Boat Light Requirements: Which Do I Need?

Everybody wants to enjoy their time on the water, and safety regulations are in place to help achieve that. Just as important as having a life jacket for every passenger, your boat needs to be equipped with the proper lighting. Boat navigation lights are required between sunset and sunrise, and at any other times of reduced visibility. These lights can indicate the size of the boat, what it’s doing, and what direction it’s going. Boat lights are an essential way for vessels to communicate with one another.

General Rules

Boat navigation lights communicate through color, location, range of visibility, and arc of illumination. The basic rules for boats under 65.6 feet are as follows:
*All around lights. As the name implies, all around lights project a full circle of light. They are white and provide 360º of white light. They would be projected from the center of the boat and need to be visible for 2 miles.
*Masthead lights. These are also white. They shine from 112.5º on the port side of the boat through dead ahead to 112.5º on the starboard side. Therefore, the arc of illumination is 225º. Masthead lights must always be located above side lights. For boats less than 39.4 feet, visibility range is 2 miles; for those over 39.4 feet, it is 3 miles.
*Sidelights. Sidelights are red and green, and the color matters. Red lights are located portside, and green are starboard. The lights shine from dead ahead to 112.5º aft on either side of the vessel. On some boats, sidelights can be combined into one bicolor light. For boats less than 39.4 feet, the visible range should be 1 mile; for those over 39.4 feet, it is 2 miles.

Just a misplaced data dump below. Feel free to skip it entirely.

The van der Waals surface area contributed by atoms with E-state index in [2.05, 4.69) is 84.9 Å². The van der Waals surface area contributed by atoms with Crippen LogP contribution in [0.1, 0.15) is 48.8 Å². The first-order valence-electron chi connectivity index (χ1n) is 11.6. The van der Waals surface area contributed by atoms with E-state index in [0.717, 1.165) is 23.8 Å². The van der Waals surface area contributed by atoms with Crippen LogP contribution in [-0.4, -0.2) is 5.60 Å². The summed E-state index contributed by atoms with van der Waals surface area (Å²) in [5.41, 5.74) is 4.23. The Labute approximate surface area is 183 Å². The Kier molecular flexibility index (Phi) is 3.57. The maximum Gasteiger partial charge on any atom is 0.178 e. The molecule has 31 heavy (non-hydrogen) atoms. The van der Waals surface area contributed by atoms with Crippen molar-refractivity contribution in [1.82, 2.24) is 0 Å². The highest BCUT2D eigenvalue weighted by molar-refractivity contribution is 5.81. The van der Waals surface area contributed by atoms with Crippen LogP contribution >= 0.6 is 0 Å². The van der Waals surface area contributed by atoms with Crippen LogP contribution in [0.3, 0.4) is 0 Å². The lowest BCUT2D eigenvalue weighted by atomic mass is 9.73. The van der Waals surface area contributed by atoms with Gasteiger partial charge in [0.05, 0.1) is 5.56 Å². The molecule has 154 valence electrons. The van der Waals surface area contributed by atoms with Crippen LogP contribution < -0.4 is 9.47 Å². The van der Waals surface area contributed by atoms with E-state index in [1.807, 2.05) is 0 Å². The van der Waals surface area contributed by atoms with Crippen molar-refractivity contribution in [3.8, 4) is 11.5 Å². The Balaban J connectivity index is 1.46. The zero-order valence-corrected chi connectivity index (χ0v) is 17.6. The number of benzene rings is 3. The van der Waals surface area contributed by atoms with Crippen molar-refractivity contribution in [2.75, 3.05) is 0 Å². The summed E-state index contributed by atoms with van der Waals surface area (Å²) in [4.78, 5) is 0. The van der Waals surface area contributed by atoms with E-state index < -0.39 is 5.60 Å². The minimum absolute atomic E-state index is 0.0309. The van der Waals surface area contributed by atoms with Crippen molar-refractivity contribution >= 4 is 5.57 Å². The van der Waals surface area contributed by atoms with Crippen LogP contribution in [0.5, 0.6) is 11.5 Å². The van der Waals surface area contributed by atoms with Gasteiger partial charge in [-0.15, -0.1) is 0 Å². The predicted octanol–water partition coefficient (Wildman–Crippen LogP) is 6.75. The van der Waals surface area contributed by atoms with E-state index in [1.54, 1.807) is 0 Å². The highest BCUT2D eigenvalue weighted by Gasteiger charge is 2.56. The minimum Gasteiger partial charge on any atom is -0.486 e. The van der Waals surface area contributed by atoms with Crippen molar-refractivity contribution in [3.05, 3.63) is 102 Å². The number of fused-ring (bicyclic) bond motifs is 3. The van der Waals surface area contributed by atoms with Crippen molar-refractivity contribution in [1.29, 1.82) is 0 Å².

*Stern lights. These are white lights that shine aft 135º (67.5º on each side). The visible range of illumination should be 2 miles.


For sailboats that are less than 7 meters long, the general boat navigation lights apply. If, however, regular marine lights cannot be used or installed practically, there is another option. Your sailboat must have an electric torch or lantern that emits a highly visible white light that you can deploy in time to prevent collisions.


Powerboats need to have a masthead light forward, sidelights and a stern light. Vessels less than 12 meters in length can have an all around white light and sidelights. Powerboats on the Great Lakes may carry an all around white light instead of a second masthead light and stern light combination. Sidelights may be combined into a single bicolor light fixed at the centerline of the boat.

You’re Responsible
As the boat operator, you need to know how to interpret the lights that you see, as well as display the boat lights you are required to have. Remember that boat lights are the sole responsibility of the owner/operator, nobody else. When you buy a boat, the lights that come with it may not meet legal requirements and it’s up to you to make sure that they do. It’s also important to remember that the rules around angles of visibility must be met when the boat is underway, and you may need to adjust your lights accordingly.